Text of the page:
Biofuels
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Biofuels

Linking Support to Performance

Biofuels received USD 15 billion in subsidies in OECD Member countries in 2007, but did they deliver benefits in terms of climate change or oil security? Present policies make no link between support for biofuels and their environmental performance, and biofuels do not all perform equally well. In fact, much of the current ethanol and biodiesel production may result in higher overall emissions of greenhouse gases than using conventional transport fuels - gasoline and diesel. The papers published in this report examine the economics of biofuels and assess the potential of conventional biofuel production in OECD countries, Brazilian ethanol exports and some second generation biofuels to supply world markets with transport fuels.

This Round Table analyses the critical issues for governments in determining support for biofuels, particularly the level of greenhouse gas emissions throughout the life-cycle of these fuels and the wider environmental impacts of farming biomass. It also reviews recent progress in developing certification systems for biofuels – an essential  tool for tying support  to achievement in reducing greenhouse gas emissions, although certification cannot be expected to prevent rainforest destruction for the  development of  biofuel crop plantations. The report concludes with a short list of recommendations for policy reform if support for biofuels is to contribute effectively to mitigating greenhouse gas emissions.

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    http://oecd.metastore.ingenta.com/content/7408021e.pdf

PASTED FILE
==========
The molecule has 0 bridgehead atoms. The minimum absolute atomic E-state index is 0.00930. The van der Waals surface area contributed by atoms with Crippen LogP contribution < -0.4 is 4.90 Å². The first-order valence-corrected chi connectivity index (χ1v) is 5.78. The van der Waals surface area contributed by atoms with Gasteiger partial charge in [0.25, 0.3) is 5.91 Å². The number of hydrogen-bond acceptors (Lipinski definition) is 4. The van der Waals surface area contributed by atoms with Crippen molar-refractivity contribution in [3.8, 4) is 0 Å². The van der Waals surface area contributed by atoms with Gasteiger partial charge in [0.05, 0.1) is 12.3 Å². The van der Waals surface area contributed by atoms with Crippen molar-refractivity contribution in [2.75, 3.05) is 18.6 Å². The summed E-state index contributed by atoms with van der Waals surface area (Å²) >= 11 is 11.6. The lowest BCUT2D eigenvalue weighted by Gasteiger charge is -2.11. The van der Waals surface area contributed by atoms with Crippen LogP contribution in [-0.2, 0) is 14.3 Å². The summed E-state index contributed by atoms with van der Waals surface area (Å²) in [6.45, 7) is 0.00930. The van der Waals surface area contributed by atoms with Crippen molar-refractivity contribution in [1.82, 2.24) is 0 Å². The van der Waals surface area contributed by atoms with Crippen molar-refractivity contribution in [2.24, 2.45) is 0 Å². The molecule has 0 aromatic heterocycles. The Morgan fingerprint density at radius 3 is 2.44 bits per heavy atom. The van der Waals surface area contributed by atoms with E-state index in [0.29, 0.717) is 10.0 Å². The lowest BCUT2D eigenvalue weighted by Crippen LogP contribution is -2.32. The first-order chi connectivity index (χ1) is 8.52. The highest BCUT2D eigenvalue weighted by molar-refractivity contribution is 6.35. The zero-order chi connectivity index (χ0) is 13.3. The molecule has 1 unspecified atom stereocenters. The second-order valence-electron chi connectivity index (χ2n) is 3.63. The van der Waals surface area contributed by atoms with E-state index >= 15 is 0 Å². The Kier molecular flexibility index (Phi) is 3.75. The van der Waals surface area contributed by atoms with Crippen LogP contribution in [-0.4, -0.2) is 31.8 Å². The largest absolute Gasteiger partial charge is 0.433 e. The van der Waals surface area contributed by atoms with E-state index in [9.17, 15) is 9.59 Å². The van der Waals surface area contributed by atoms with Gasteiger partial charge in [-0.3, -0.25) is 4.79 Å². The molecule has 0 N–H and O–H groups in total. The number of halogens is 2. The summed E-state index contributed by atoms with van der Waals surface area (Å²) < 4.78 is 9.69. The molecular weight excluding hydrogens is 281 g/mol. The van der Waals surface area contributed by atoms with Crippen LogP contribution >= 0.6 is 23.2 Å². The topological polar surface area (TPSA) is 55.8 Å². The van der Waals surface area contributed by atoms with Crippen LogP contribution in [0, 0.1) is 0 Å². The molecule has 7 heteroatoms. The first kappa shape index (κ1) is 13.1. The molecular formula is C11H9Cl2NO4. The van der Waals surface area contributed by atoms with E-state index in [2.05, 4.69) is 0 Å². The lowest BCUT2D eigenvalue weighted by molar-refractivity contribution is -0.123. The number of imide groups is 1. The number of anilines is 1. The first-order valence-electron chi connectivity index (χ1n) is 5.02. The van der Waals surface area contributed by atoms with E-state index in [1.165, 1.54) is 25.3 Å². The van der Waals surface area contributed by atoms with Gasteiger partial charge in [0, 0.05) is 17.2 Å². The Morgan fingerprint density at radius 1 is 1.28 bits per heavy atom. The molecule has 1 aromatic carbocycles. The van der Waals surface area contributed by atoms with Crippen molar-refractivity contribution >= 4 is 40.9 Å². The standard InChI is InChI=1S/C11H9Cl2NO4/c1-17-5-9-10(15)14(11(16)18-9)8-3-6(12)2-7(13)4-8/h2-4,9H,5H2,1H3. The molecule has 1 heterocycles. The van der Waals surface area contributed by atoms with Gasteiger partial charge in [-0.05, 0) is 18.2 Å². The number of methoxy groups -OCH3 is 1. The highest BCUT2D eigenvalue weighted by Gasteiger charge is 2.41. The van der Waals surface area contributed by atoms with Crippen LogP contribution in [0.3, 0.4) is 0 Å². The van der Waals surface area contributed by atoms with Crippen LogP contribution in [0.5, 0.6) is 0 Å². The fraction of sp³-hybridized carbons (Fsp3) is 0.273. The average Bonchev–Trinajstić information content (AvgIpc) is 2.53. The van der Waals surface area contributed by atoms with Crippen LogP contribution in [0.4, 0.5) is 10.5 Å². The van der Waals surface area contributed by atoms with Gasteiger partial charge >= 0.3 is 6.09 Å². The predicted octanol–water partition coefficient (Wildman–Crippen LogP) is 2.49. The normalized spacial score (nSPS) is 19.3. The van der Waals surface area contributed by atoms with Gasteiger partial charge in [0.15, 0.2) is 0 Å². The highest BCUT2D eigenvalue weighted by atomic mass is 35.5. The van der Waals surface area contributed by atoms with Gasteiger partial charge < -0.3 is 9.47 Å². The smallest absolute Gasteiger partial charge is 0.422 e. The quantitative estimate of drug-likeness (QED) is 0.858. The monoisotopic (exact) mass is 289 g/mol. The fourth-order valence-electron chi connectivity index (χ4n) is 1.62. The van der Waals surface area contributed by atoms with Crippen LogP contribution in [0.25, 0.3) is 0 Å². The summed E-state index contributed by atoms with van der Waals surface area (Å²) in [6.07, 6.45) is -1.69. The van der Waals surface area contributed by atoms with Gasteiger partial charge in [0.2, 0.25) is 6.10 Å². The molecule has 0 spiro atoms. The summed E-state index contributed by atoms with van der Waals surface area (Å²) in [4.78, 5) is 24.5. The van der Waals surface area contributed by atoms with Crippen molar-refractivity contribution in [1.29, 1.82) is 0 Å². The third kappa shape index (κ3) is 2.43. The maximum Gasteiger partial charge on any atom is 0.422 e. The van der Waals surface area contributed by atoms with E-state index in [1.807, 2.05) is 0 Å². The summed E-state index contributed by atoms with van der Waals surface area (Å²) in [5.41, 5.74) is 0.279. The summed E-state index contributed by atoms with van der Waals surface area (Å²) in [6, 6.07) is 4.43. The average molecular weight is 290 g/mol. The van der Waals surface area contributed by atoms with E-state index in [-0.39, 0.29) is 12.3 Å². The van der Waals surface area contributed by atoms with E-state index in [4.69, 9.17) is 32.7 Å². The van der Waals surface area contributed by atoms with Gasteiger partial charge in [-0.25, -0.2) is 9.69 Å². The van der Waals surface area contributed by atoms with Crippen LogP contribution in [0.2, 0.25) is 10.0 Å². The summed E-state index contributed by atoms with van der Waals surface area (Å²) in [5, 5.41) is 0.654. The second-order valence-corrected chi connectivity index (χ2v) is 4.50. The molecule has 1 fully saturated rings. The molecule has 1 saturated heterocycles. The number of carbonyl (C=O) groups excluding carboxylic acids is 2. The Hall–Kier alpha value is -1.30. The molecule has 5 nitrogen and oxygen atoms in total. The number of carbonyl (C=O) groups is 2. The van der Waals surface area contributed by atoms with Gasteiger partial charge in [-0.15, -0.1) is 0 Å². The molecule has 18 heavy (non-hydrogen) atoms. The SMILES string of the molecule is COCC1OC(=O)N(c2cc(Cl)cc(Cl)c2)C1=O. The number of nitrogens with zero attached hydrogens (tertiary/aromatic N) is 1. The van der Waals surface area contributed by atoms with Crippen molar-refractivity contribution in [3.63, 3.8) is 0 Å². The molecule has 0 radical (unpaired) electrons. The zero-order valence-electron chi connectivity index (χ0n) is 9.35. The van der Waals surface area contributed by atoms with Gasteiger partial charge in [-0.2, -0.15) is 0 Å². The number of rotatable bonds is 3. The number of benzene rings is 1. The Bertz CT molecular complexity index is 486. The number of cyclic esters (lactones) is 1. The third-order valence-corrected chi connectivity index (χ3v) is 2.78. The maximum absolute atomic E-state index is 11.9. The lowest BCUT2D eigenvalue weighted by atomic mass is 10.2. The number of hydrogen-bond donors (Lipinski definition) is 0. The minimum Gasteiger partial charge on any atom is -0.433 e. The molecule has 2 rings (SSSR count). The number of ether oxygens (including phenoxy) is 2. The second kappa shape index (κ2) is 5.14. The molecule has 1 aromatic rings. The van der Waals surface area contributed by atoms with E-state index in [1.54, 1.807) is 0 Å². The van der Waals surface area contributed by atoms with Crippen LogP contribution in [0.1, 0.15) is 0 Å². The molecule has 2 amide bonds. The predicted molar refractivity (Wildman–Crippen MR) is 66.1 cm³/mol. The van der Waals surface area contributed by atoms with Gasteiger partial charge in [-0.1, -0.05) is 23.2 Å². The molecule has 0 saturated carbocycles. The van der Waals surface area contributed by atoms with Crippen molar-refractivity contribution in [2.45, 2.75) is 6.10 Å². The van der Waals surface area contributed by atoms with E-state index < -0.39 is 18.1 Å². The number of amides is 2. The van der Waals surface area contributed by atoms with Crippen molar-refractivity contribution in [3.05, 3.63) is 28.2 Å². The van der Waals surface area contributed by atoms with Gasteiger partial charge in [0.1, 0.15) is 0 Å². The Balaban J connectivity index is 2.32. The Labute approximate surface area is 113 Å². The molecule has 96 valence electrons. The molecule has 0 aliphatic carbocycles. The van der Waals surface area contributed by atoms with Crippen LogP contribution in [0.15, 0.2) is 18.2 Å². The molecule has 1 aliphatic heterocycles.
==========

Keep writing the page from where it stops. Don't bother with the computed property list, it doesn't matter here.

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The environmental certification of biofuels You do not have access to this content

English
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    http://oecd.metastore.ingenta.com/content/7408021ec007.pdf
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  • http://www.keepeek.com/Digital-Asset-Management/oecd/transport/biofuels/the-environmental-certification-of-biofuels_9789282101803-7-en
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Author(s):
Jeremy Woods, Rocio Diaz-Chavez

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Bioenergy, including biofuels, could become a substantial tool for mitigating greenhouse gas emissions, locally and globally, possibly providing a large fraction of global primary energy supply by 2020. Exactly how large that share will be is not possible to predict with any precision, being dependent on a complex array of physical, social, economic, technical (innovation) and environmental factors. In addition, there will be competition for biomass resources between the different bioenergy sectors (electricity, heat, transport) and alternative uses, e.g. for chemical feedstocks and materials. There will be synergies too, particularly arising through advanced polygeneration and biorefinery supply chains that could help to raise primary productivity and raise resource-use-efficiencies.
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